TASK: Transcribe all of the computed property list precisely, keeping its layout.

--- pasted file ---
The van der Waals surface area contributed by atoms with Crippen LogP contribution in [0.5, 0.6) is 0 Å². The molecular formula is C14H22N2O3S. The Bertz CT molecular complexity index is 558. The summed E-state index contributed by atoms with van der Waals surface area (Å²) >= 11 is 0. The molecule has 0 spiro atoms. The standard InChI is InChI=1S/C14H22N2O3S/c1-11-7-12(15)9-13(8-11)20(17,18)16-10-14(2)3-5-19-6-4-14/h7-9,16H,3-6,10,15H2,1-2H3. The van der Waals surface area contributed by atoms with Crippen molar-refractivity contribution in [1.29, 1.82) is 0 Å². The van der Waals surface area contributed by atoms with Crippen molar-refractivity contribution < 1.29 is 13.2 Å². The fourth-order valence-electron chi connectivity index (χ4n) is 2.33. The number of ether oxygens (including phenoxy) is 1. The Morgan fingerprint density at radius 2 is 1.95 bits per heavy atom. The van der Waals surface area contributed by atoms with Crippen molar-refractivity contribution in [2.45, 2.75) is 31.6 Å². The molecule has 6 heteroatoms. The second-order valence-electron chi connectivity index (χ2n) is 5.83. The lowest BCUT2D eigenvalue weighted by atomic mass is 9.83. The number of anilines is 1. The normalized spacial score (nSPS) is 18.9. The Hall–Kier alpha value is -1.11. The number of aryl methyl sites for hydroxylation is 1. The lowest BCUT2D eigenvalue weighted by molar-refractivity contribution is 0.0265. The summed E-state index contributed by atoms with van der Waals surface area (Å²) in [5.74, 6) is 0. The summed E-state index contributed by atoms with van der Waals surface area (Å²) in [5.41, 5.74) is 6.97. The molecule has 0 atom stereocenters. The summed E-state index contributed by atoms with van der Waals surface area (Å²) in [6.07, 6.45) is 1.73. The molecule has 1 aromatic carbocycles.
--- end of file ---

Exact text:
The van der Waals surface area contributed by atoms with Crippen LogP contribution in [0.5, 0.6) is 0 Å². The molecular formula is C14H22N2O3S. The Bertz CT molecular complexity index is 558. The summed E-state index contributed by atoms with van der Waals surface area (Å²) >= 11 is 0. The molecule has 0 spiro atoms. The standard InChI is InChI=1S/C14H22N2O3S/c1-11-7-12(15)9-13(8-11)20(17,18)16-10-14(2)3-5-19-6-4-14/h7-9,16H,3-6,10,15H2,1-2H3. The van der Waals surface area contributed by atoms with Crippen molar-refractivity contribution in [1.29, 1.82) is 0 Å². The van der Waals surface area contributed by atoms with Crippen molar-refractivity contribution < 1.29 is 13.2 Å². The fourth-order valence-electron chi connectivity index (χ4n) is 2.33. The number of ether oxygens (including phenoxy) is 1. The Morgan fingerprint density at radius 2 is 1.95 bits per heavy atom. The van der Waals surface area contributed by atoms with Crippen molar-refractivity contribution in [2.45, 2.75) is 31.6 Å². The molecule has 6 heteroatoms. The second-order valence-electron chi connectivity index (χ2n) is 5.83. The lowest BCUT2D eigenvalue weighted by atomic mass is 9.83. The number of anilines is 1. The normalized spacial score (nSPS) is 18.9. The Hall–Kier alpha value is -1.11. The number of aryl methyl sites for hydroxylation is 1. The lowest BCUT2D eigenvalue weighted by molar-refractivity contribution is 0.0265. The summed E-state index contributed by atoms with van der Waals surface area (Å²) in [5.74, 6) is 0. The summed E-state index contributed by atoms with van der Waals surface area (Å²) in [5.41, 5.74) is 6.97. The molecule has 0 atom stereocenters. The summed E-state index contributed by atoms with van der Waals surface area (Å²) in [6.07, 6.45) is 1.73. The molecule has 1 aromatic carbocycles.